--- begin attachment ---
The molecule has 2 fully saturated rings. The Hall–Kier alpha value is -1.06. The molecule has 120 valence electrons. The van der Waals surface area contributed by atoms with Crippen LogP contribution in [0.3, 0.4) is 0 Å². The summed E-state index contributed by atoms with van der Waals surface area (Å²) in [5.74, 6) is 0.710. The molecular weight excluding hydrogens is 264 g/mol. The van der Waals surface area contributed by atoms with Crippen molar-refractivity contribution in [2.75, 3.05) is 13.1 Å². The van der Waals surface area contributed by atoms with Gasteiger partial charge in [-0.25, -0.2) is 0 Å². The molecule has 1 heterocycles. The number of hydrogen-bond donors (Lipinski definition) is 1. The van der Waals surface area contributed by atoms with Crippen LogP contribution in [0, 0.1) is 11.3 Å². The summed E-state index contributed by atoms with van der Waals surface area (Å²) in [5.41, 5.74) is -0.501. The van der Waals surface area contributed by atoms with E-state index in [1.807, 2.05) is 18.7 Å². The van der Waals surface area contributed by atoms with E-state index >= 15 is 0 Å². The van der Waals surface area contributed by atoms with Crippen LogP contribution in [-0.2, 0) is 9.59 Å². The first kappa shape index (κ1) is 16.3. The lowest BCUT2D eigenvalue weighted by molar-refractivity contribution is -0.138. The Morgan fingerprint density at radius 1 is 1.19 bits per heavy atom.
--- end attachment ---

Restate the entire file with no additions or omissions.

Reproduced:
The molecule has 2 fully saturated rings. The Hall–Kier alpha value is -1.06. The molecule has 120 valence electrons. The van der Waals surface area contributed by atoms with Crippen LogP contribution in [0.3, 0.4) is 0 Å². The summed E-state index contributed by atoms with van der Waals surface area (Å²) in [5.74, 6) is 0.710. The molecular weight excluding hydrogens is 264 g/mol. The van der Waals surface area contributed by atoms with Crippen molar-refractivity contribution in [2.75, 3.05) is 13.1 Å². The van der Waals surface area contributed by atoms with Gasteiger partial charge in [-0.25, -0.2) is 0 Å². The molecule has 1 heterocycles. The number of hydrogen-bond donors (Lipinski definition) is 1. The van der Waals surface area contributed by atoms with Crippen LogP contribution in [0, 0.1) is 11.3 Å². The summed E-state index contributed by atoms with van der Waals surface area (Å²) in [5.41, 5.74) is -0.501. The van der Waals surface area contributed by atoms with E-state index in [1.807, 2.05) is 18.7 Å². The van der Waals surface area contributed by atoms with E-state index >= 15 is 0 Å². The van der Waals surface area contributed by atoms with Crippen LogP contribution in [-0.2, 0) is 9.59 Å². The first kappa shape index (κ1) is 16.3. The lowest BCUT2D eigenvalue weighted by molar-refractivity contribution is -0.138. The Morgan fingerprint density at radius 1 is 1.19 bits per heavy atom.